“Mrs. Holmes,” he says when he manages to compose himself. She fixes him with a chilly stare — sees right through him, of course. He catches himself before he can say something mortifying, like I hadn’t realised you were alive. “Care for a cuppa?”

“Dr. John Watson,” she says, and her accent is like some relic from the beeb taught a French woman how to put on airs whilst having a stick shoved up her arse. “I’ve heard so much.”

She comes up barely to his shoulder but manages to take up all the space in the flat. She extends a hand, palm down, and for one wild moment, John panics, unsure of whether or not he should kiss her papery little fingertips. He settles for a firm grip and a slight bow, and she wanders away from him as if utterly uninterested and stands at the window. Sherlock’s window.

“He used to practice,” John says. “His violin. Just there.”

She hums out a little note of polite disinterest. John clears his throat.

“I’ll get that cuppa. Earl Grey?”

“Lapsang souchang, if you have it.”

John does. It’s months old — Sherlock had favoured it, though for his own part John finds it vile, an affront to his tastebuds, an offence to the name of tea. Sherlock had called him a plebeian, John had flicked two fingers at him, and they went about their lives. He hadn’t the heart to get rid of it, after.

When it’s done steeping, he pours Mrs. Holmes a cup — from the delicate high tea set, thank you very much — and sets it on the windowsill before her. He takes a seat, and just looks at her standing there. Neither of them say a word. Her hair is silver, pulled back rather severely, but the effect is softened by the tumble of curls that frames her face. He imagines her as a young woman, bewitching and sharp along the edges and utterly irresistible. In the cage of his ribs, John’s damnable heart squeezes.

“I imagine you are curious as to my presence in your home, Dr. Watson,” Mrs. Holmes says at last.

“Well. Yes. But you’re perfectly welcome. It’s a pleasure to finally meet you, Mrs. Holmes.”

“You may call me Aurelia, Dr. Watson, if you don’t abuse the privilege.”

John laughs once, a sharp bark of a thing. Mrs. Holmes doesn’t seem to notice. “Then you should call me John, certainly.”

“John.” The J sound is too soft when she says it, somehow, like her mouth cannot recreate the sound properly despite living in Britain for the past, whatever, fiftysome years. “John Watson.”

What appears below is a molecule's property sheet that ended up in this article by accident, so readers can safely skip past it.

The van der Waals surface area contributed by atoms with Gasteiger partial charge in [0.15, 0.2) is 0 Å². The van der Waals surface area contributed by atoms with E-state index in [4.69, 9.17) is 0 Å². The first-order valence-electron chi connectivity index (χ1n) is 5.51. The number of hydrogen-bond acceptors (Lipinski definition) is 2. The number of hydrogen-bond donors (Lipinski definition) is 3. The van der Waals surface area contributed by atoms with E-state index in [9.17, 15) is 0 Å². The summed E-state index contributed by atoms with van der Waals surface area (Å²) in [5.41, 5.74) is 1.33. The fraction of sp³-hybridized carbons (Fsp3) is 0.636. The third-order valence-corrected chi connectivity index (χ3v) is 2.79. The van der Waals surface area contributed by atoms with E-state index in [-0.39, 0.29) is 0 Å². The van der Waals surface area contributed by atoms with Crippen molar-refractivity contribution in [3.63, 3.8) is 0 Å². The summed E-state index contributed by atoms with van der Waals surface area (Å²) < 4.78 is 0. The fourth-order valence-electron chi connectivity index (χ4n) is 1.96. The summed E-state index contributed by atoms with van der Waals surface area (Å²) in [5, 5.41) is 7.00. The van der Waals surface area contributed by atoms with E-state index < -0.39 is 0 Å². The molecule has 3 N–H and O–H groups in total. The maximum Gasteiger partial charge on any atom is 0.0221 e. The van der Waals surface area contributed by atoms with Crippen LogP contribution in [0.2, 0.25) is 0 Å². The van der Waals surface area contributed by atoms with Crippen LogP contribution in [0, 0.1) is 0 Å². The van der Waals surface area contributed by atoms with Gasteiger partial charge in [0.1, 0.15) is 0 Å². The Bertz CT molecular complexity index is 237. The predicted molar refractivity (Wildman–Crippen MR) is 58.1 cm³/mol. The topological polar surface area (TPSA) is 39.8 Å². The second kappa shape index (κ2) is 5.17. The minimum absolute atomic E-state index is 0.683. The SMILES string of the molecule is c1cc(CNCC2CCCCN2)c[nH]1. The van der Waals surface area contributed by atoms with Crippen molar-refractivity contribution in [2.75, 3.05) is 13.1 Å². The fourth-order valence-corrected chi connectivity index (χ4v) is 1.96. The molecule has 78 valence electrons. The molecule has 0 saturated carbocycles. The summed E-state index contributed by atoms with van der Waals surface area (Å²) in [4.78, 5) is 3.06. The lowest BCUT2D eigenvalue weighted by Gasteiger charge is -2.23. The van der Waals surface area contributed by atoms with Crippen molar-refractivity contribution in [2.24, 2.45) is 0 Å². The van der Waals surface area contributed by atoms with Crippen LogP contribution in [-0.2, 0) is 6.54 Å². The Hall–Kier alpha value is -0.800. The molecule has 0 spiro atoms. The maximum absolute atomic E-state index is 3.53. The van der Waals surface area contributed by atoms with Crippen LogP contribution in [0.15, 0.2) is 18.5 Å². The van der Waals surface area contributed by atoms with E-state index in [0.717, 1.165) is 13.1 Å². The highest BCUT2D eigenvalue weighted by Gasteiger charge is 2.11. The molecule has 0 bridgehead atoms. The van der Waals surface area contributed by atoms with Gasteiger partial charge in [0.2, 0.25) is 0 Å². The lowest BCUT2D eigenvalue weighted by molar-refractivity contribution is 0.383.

John swallows. Brings his cup of lapsang to his lips. It’s still too hot to sip, but the bitter scent of it already burns at his throat.

At the window, Mrs. Holmes straightens and turns her head just slightly toward him, presenting him with her half profile. The shadows thrown across her face are haunting.

“Did you know, John, that my youngest son left home permanently more than fifteen years ago? He was…upset about recent events in our circles, distasteful business, really, and simply apparated away, never to return. Oh, he was certainly not hiding, nothing of the sort, but he — was quite firm.”

“I see.” John doesn’t, not in the least.

“He wouldn’t return to the estate. Wouldn’t return to help rebuild Hogwarts. Wouldn’t even come to his poor father’s funeral.” She turns fully then, and fixes John with an overfamiliar gaze. “Selfish mongrel. And yet, I can’t help but feel responsible. I told him he’d never survive in the muggle world. I told him he’d be eaten alive. He proved me wrong, year after year, didn’t he?”

John wonders which language is her native tongue and just what those unfamiliar words mean, but doesn’t dare ask. He goes with the tried-and-true polite nod.

“Well,” she says with a flick of her wrist. “Until now. Destroyed himself quite properly, this time.” She turns back to the window just as the incipient lump in John’s throat threatens to thicken. “It’s come to my attention, my dear doctor, that you have a keepsake of his. I understand that you were…fond of him, in your way, but this item is of no value to you. A bit of tinder. For my part — for our parts, mine and Mycroft’s — it represents… the core of him. His true self. You understand why I must insist you return it to me.”

John suppresses the automatic urge to clutch at the stick in his back pocket. It’s a miracle he hasn’t snapped it, carrying it about there, but it’s hardier than it looks.

“Mrs. Holmes,” he says carefully. “Aurelia. With respect, I believe the item belongs with me. He left it here, you see. In a secret place. If he’d wanted anyone else to have it, he would have made that happen.”

Mrs. Holmes whips around to face him, eyes flinty, jaw set.

“You would deprive a frail old woman something by which to remember her dead son?”

John’s lips twist in a humourless smile.

“I don’t believe for one second that you’re a frail old woman.”

Mrs. Holmes appears to find a kernel of calm as she straightens, squares her shoulders, and raises her nose.

“I could summon it to myself right now, Dr. Watson. Effortlessly. It is only out of respect to you and your muggle ways that I do not.”

“Madame,” John says, allowing a touch of the old soldier to harden his spine. “By your own admission, you didn’t see Sherlock much, maybe didn’t even care to. You weren’t in his life. I was. He was… everything to me. And this—” John gestures about the sitting room, where Sherlock’s friend the skull and his violin and his preposterous harpoon still haunt John’s life. “—is what I’ve left of him. Please. Please allow me that.”

Mrs. Holmes lets out her breath through her nose. Her eyes are narrowed, and she smoothes down her gown, a very Mycroftian gesture.

“Good day to you, Dr. Watson.” And she leaves, her tea untouched. John shifts enough in his seat to touch the stick, and his own breath leaves him.

In the morning, John’s hand gropes beneath his pillow and finds nothing.

John’s eyes burn and burn.